Last week I chaired a conference on Strategic Law Firm Management organized by Ark Group. While there was disappointingly little on law firms’ high-level strategic positioning and how that may shift over coming years, there were a wealth of insights into more general management issues. Clearly, people and culture are at the heart of managing professional firms, while the competition for talent is growing ever more intense. Getting people and culture right is the single most important determinant of success. Other success factors will be driven by this.
Listening to the speakers reminded me of a framework I’ve been mulling over for a while, on how attracting, retaining, developing, and motivating great people is linked to attracting the most worthwhile work from the best clients. Clearly, these two highly desirable outcomes feed on each other, yet many firms do not explicitly link them in their strategies and activities. To my mind, building knowledge-based relationships is at the heart of being able to link client development and people development. In knowledge-based relationships you are able to learn most from clients, get the most interesting work, and attract the best clients. Providing “black-box” services to your clients disengages your ability to attract either great people or great client work. It is important to recognize that there is a very real difference between great clients and great client work. Many professional firms have outstanding clients, but often the work they do for them is mundane and unstimulating. It is getting great work that is more important for developing your people and capabilities than getting brand-name clients. Small clients can give you fantastic work.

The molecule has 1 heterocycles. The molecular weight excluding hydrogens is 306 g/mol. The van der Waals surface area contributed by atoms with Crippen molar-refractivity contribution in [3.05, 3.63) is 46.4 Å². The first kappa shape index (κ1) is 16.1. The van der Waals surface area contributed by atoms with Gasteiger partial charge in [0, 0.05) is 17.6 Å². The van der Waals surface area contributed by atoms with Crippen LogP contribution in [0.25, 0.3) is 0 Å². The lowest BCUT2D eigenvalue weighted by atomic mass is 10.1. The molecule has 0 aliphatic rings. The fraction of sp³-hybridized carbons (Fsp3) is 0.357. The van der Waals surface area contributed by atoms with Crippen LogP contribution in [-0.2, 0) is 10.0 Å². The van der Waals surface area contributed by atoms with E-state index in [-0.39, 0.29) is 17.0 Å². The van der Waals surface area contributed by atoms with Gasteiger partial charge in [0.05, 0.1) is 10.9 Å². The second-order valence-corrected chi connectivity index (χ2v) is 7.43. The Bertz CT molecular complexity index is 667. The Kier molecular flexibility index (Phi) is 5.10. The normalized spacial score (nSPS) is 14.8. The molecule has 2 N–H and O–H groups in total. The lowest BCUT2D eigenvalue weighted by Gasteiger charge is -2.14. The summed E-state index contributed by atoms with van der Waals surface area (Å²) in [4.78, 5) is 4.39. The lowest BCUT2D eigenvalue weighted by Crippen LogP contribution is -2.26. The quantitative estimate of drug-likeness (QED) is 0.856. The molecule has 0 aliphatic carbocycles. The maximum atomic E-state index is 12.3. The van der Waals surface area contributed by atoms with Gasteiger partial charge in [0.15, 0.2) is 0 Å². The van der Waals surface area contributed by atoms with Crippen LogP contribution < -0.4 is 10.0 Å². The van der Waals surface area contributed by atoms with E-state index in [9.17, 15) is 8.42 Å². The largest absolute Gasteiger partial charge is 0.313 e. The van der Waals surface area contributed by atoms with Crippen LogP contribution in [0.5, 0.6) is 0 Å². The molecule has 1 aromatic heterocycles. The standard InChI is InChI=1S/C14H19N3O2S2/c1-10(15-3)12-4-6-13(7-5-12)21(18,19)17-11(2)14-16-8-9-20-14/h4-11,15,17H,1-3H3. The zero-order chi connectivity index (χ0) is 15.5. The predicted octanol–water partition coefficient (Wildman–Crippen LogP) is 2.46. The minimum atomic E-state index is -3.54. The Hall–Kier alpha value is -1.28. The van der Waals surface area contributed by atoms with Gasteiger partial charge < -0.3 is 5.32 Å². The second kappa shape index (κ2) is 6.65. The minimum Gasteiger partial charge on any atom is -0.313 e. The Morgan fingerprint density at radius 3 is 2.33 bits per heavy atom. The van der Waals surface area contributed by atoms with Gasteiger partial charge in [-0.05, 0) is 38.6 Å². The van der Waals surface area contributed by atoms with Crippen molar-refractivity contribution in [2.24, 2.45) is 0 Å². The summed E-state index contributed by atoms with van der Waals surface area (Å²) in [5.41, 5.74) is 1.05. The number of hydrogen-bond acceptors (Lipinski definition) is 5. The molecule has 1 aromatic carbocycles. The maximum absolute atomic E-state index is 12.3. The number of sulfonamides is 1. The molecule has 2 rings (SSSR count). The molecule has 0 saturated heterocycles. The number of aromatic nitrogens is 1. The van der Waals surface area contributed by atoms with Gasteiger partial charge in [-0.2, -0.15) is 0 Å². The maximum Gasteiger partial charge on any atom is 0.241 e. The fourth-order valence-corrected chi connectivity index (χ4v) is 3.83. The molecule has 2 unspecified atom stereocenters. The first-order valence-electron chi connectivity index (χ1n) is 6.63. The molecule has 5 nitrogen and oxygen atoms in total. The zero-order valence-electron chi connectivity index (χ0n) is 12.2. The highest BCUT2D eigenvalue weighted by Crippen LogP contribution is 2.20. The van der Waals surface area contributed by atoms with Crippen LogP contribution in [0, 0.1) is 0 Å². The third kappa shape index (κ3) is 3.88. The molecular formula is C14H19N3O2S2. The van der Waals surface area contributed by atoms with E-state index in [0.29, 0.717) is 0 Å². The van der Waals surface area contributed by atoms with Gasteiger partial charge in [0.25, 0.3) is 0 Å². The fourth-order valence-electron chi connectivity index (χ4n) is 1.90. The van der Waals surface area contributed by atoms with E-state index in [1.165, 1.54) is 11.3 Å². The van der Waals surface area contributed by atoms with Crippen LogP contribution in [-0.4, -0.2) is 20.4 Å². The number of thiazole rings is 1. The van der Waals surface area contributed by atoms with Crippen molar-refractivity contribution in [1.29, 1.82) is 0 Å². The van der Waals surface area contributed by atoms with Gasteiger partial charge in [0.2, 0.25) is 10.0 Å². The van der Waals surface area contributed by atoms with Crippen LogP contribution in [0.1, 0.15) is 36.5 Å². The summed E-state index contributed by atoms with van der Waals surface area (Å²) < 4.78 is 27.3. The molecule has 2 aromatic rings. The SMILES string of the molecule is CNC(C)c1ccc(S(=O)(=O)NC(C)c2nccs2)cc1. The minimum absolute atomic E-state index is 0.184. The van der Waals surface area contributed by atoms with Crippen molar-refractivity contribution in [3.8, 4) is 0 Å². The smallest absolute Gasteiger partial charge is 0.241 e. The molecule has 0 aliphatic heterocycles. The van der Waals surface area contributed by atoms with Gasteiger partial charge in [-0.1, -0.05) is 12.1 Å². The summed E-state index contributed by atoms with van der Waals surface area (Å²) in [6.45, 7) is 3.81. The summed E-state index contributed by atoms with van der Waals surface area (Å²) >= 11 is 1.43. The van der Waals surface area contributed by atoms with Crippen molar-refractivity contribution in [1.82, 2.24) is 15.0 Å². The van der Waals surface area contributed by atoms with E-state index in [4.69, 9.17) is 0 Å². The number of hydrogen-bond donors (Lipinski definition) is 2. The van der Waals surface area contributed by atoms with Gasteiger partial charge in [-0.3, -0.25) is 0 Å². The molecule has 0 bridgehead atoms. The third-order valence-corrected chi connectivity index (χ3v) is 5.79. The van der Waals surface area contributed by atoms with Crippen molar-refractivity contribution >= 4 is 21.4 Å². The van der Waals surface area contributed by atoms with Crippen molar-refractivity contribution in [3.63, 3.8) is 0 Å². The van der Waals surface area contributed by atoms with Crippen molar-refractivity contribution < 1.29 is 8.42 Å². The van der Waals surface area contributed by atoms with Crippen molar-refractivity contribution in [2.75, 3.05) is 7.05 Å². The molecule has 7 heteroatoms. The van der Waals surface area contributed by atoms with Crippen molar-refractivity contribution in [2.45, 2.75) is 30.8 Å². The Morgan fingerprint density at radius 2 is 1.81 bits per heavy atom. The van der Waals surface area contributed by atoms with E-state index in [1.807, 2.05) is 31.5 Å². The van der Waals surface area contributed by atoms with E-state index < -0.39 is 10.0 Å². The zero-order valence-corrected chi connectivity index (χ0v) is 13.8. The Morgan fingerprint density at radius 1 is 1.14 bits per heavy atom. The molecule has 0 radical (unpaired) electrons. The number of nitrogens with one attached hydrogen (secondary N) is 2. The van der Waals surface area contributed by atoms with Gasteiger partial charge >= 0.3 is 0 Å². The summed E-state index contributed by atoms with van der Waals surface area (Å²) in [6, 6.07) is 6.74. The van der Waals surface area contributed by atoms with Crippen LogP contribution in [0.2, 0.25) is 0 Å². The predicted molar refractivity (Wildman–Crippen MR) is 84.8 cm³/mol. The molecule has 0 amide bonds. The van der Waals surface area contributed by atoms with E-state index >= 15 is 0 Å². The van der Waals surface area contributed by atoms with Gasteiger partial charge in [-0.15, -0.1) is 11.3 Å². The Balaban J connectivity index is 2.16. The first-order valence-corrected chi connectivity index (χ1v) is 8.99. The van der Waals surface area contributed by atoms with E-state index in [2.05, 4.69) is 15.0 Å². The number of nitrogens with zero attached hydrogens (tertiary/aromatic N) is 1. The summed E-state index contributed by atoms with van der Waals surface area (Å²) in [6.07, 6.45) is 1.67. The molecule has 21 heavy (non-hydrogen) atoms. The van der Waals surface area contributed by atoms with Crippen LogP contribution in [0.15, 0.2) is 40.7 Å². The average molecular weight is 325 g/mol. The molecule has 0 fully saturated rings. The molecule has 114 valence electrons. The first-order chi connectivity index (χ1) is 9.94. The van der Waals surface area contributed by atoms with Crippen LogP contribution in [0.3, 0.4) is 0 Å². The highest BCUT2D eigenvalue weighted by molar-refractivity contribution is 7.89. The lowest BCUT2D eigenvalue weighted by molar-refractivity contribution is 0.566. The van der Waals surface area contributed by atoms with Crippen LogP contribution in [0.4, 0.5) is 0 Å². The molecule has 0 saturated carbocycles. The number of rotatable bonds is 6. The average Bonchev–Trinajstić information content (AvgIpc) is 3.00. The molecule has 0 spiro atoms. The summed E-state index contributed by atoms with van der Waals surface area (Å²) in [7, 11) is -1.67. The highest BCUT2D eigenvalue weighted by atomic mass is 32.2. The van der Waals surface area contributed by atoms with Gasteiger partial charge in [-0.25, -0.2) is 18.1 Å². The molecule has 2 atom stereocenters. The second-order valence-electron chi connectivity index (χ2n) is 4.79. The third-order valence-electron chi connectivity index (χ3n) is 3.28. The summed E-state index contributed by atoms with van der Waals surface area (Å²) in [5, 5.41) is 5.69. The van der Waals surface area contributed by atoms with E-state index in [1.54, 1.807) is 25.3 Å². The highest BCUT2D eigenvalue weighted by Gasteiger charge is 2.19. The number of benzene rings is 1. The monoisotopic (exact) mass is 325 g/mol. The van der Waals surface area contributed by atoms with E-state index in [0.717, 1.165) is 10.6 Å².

The framework below shows the nature of great people and great client work, how these feed on each other, and what is required to link them. At the center of attracting both great people and great client work are a set of common values and behaviors. These are fundamental to both of these outcomes, and how they are linked. Leaders of professional firms need to consider what specific activities and initiatives will help to develop this cycle, which is at the heart of professional services strategy. Successfully engaging in this cycle will rapidly develop meaningful, recognized differentiation in highly competitive marketplaces.